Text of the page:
I started at NCCR walking dogs and helping in the kennel one morning a week. The dogs would come in from many different circumstances. They were homeless, scared, some were injured or from another shelter, one day away from death.
On arrival at NCCR, a dog’s luck starts to change. The dog gets loving care from many volunteers, a warm bed to sleep on, good food, veterinary care, a fenced yard to run in and many walks. It is rewarding for me to see the dog relax, become less afraid and show his or her personality. We get to know the dog so he or she can be matched with the right family. It is sad when they are adopted, especially if they have been with us for a while. But it is a happy time too. The homeless dog is now a lucky dog in a forever home with a loving family! ~Anne Moelk
“I started volunteering when we sold our business and I had time on my hands. I started by walking the dogs once a week, but then started coming more often. When my husband Dennis was off work, he came and helped with the dogs and took on building projects as well. I can’t imagine not being at the shelter. The dogs are my kids and I call myself their “mama”. It is very gratifying to me..they have such unconditional love.”
Would you like to share your free time with the wonderful dogs at NCCR? Give us a call for more information or fill out a volunteer application and get started! Join the great team of amazing NCCR volunteers! ~ Sandy Lutes
“I became a volunteer for Northern Chautauqua Rescue because of my compassion for dogs. As a young child I had bonded with every dog I ever came across. It seemed that all the strays in town knew exactly where I lived. And if one should happen to need a place to stay, food, or even a sore spot treated, I was there to provide it for them. I had accidentally come upon NCCR when they resided in an old pole barn where NCCR first began. I was looking for a missing dog for a friend of mine. That’s when I met the founders of NCCR, Jann Balsano and Brenda Luce, and saw all the wonderful things they were doing for the many homeless, abused and surrendered dogs. I knew immediately that this was my calling. And so it began… The many hours of helping these poor pups that were in need of the love, compassion and companionship that we were able to give them, was very fulfilling. I knew from the first day that I looked into their empty eyes, that I could not just turn my back and walk away from them. They needed me. They needed us. And never a day went by that I regretted the hard work that was involved. Because at the end of each day, I knew I helped save these poor helpless pups that would never have survived without us. It made me feel complete. To this day, I still help NCCR out in many ways. I started my own boarding kennels so that I still had the day to day contact with my furry friends and I always keep a kennel or two opened for a rescue in need.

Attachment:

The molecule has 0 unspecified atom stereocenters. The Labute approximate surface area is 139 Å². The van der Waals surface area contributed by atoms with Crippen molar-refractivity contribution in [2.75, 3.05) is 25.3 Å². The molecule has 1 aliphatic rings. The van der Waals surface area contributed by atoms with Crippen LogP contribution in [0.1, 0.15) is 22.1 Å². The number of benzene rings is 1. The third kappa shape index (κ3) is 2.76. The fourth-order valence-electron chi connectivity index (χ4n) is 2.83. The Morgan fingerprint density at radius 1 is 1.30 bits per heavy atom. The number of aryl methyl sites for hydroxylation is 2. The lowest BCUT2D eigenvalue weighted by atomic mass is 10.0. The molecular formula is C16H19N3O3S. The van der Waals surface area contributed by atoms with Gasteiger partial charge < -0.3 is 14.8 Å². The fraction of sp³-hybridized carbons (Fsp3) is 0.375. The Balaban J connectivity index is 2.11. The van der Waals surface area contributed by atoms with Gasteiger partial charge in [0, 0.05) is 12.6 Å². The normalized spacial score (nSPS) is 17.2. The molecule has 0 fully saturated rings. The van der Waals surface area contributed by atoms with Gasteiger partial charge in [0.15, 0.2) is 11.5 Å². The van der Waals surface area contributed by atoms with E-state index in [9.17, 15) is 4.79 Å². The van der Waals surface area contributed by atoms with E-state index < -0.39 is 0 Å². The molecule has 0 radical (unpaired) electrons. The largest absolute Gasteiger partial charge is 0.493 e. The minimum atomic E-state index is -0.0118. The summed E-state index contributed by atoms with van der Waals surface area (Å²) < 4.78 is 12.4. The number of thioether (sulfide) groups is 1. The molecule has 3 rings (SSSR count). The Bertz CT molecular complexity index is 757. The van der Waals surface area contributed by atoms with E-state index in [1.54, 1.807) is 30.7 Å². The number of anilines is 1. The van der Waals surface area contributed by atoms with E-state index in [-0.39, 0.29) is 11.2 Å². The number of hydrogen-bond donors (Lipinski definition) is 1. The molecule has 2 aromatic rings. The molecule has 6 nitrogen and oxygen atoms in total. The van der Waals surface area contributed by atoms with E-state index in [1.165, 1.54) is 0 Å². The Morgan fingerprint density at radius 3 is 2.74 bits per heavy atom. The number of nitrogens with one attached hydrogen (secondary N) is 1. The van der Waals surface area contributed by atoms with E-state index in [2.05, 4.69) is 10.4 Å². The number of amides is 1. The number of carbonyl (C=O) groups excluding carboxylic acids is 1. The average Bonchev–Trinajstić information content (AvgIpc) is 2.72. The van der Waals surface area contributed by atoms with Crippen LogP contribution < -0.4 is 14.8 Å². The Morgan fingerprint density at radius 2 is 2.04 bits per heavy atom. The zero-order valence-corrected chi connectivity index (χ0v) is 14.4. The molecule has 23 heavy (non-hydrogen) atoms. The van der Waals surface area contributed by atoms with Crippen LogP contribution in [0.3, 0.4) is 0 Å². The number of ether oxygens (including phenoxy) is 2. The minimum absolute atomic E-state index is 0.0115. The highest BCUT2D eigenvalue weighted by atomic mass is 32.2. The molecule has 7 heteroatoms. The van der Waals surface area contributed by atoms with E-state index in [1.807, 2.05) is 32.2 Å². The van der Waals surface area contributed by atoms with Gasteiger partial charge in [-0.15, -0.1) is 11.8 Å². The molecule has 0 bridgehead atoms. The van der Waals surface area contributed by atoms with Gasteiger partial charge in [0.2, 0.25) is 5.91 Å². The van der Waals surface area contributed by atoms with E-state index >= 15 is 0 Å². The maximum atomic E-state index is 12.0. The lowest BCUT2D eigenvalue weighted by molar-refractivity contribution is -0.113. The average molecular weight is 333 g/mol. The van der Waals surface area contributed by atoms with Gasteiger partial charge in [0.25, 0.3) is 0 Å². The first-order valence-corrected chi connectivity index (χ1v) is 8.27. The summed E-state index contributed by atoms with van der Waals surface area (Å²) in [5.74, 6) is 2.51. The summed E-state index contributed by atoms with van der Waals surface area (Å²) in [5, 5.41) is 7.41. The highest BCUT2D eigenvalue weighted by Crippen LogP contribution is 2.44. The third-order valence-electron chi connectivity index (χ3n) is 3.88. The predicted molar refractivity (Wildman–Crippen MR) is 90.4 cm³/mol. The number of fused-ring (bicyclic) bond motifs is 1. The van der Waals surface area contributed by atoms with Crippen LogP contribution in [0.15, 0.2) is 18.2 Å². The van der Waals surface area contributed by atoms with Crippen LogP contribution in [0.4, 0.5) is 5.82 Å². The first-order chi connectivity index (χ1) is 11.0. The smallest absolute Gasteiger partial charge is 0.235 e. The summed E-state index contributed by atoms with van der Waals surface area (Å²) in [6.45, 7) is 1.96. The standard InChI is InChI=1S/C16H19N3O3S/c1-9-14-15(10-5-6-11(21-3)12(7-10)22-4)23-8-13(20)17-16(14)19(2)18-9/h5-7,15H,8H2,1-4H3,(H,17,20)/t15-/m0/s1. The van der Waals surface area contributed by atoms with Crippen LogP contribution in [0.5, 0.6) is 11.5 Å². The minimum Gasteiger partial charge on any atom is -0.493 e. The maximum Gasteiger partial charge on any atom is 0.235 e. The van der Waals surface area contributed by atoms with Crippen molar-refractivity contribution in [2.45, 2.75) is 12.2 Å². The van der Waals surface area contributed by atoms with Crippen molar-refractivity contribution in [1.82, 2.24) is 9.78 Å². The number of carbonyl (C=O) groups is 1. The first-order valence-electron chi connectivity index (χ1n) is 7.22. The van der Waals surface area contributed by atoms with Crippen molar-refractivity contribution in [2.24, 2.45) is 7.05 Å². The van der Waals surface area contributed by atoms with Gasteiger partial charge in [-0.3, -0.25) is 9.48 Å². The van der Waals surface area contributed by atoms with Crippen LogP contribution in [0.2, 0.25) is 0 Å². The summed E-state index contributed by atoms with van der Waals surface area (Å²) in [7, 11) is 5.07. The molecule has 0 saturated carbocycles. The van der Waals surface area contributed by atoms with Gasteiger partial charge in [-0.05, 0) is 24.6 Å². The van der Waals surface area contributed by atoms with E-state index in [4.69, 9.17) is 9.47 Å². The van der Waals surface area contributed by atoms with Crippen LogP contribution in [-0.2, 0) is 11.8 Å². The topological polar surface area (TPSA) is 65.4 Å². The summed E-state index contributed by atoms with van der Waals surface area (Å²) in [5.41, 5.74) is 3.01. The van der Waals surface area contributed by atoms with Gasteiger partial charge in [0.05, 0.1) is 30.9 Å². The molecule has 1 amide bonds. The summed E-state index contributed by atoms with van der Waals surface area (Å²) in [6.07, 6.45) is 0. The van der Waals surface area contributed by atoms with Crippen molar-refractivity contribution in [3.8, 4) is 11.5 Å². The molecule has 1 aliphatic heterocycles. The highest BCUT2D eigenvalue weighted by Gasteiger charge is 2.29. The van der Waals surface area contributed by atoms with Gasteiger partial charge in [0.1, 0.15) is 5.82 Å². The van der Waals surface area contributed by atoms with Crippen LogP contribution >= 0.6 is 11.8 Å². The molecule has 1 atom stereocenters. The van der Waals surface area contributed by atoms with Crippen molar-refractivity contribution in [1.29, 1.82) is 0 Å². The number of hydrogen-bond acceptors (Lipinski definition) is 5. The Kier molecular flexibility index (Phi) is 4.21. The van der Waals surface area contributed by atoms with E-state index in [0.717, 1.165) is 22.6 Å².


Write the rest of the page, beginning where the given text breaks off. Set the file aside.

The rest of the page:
If you have even just a few hours a week to give, you will find caring for these dogs in need to be a very rewarding experience.”
Dana served as Co-Director, Dog Control Officer for Westfield/Ripley and NCCR Board Member for many years. In addition to providing foster care for dogs or puppies when needed, she owns and operates Creekside Boarding located on Minton Road in Westfield.[ic_add_posts ids=”183″]
When my husband and I moved from Ohio to Ripley fourteen years ago, a friend mentioned that a local shelter was seeking volunteers. My first thought was, “Dogs! What a worthwhile endeavor to participate in.” I grew up in Central New York with animals in the home, and learned at an early age that there was something special about them. I have learned as an adult that they share a tremendous amount of positive energy with us and even help to enhance our own humanity.